Photo of Keith Richards

You get three things in spades with new Keith Richards album: feel, feel and more feel. You don't automatically think it--that comes second. You...feel it. But of course. Then you think, ah, the old bastard's back, nice, so let's cop a feel--or 15. With a dozen-plus-three tracks on Crosseyed Heart, the ageless aging dude's third solo album released last week, it's a quiver-full of Keith's many trademarks. Dirty guitar chords, night-cat rockers with leather-jacket desperado charisma, surprisingly tender ballads, reggae grooves better than what you hear on the radio, and oh my, oh, there's more.
  Verdict: it don't quit/it won't quit. It just rolls a bit more subliminally than it appears. That's Keith's magic and that's why we love him, right? Goddam right.
  After the self-titled abbreviated solo country blues, it's straight into Keith rock'n'roll-land, drummer/producer Steve Jordan's just-right-behind-the-beat drumming laying itself down for the greatest white rhythm guitarist's continuing five- and six-string adventures. The two-chord Heartstopper, macho rocker that it even has its moment of tenderness ("she forgives me/and I forgive her too"), a song a pop star one-third his age would sound natural singing.
  Amnesia, which is or isn't about him crackin' his head open falling out of a tree some years ago (requiring a brain operation), has some amazing lyrics. Like "knocked on my head, everything blank/I didn't even know the Titanic sank"..."You know everything I do, I know nothing about you." Keith, Jordan and the late Bobby Keys bob up and down rhythmically like a man trying to keep his head above some choppy water. Interesting song.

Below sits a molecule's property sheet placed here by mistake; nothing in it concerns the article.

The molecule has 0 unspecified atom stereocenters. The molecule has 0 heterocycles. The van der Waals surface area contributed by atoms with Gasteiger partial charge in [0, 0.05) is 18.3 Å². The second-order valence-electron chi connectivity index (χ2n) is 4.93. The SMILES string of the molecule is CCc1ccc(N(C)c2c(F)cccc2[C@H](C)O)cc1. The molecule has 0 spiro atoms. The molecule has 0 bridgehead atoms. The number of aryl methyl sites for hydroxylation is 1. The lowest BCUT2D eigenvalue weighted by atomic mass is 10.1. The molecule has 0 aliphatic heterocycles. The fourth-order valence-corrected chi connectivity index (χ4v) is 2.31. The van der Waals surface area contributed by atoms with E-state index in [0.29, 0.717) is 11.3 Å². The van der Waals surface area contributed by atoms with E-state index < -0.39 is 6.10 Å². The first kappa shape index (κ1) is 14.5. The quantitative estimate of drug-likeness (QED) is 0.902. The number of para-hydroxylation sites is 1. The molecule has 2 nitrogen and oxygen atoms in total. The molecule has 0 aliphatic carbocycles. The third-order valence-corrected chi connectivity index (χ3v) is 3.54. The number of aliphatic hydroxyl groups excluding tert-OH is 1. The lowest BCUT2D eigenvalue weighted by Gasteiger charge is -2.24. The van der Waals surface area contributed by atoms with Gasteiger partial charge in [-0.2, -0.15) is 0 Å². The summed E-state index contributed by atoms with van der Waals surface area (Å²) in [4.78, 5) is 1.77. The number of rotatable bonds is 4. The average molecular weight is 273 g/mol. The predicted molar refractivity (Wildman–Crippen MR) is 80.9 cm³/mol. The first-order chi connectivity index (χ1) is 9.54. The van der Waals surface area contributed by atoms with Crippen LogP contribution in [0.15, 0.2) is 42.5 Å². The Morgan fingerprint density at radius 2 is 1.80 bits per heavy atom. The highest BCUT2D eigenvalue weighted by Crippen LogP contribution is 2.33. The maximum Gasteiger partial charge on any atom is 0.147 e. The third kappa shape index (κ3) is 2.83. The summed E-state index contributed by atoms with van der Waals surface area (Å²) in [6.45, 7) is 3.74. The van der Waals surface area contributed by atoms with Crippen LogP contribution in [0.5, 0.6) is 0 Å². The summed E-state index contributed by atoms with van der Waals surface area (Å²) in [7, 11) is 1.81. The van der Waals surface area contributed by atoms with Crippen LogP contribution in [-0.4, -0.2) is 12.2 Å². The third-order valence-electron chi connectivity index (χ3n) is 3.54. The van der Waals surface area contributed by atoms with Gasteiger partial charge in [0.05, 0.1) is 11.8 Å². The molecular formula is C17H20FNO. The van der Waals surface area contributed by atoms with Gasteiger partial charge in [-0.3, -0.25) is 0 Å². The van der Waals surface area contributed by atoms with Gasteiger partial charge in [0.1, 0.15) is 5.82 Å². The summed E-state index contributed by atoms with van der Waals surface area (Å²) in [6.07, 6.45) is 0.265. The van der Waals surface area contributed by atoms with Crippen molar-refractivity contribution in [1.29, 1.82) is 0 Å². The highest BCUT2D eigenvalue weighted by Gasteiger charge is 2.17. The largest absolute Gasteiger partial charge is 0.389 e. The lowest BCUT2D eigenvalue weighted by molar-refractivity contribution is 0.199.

Gently swaying into a ballad, "Robbed Blind" really sounds like some real life when someone ripped off Richards for some dope. But then he changes it into something more romantic. However, he repeatedly intones the police. "the cops I can't involve them, god knows what they might find" after "cause it ain't the money, honey, but the heart you stole was mine." A duality? Sure, why not? A Keith Richards ballad is musically one of the most honest things you'll ever hear. So why not some lyrics from a life of lives lived by a real pirate of pop?
  Only Tom Waits is more human in his ballads--or is he? Who's more human--Keith or Tom? Silly question. The British are supposed to be restrained, I've read. We're the slobbering dogs of the planet. Nevertheless, America's favorite cult grotesque and Keith's genuine balladic presence have more in common than one might think.
  By the way, not many celeb appearances to speak of, a Nora Jones here, an Aaron Neville there. Definitely no Sevendust.
  When does the album start to get, you know, transcendent, m-a-a-a-n? That's a dumb question--the whole album.
  Nothing On Me is one helluva hook on a groove, or is it a really good groove with a hook, or the equivalent of Capt. Hook walking the plank and showing Moby Dick who's the boss. And the style is impossible to nail: reggae? rock? r'n'b with a tooth missing? It's a Keith Richards concoction, good luck when it pops back into your head. There's a reason God made this man with a touch of the devil. He adopts black roots music, assimilates his soul to it and little bit vice versa and slo-mo presto!
  Except for one track. One I could've done without. The one that sounds like a Puerto Rican rooster crowing the day--and you don't want hear that, believe me.
  Thus it is I've always hated Goodnight, Irene. Even if it is the magnifico Keith singing it. I don't give a good goddam about Irene, who she was, what she did before she turned in for the evening, who she did it to, how much she did it for or even if Irene was a farm animal with an outstanding personality. Keith actually sounds half his age, strangely enough. As he sings a dumb hick ode to a dumb hick.
  A great bit of filler does follow, though, Substantial Damage, where (over a ferocious guitar riff) Keith shouts out heavily echo-laden lines not unlike the Clash's Paul Simonon did on Combat Rock's Red Angel Dragnet.
  Well, who knows. Great third solo album. No Ronnie Wood or Mick or Charley. Just Keith and friends. The purity of it says one thing and one thing mightily, obviously, subtly and deeply: love.

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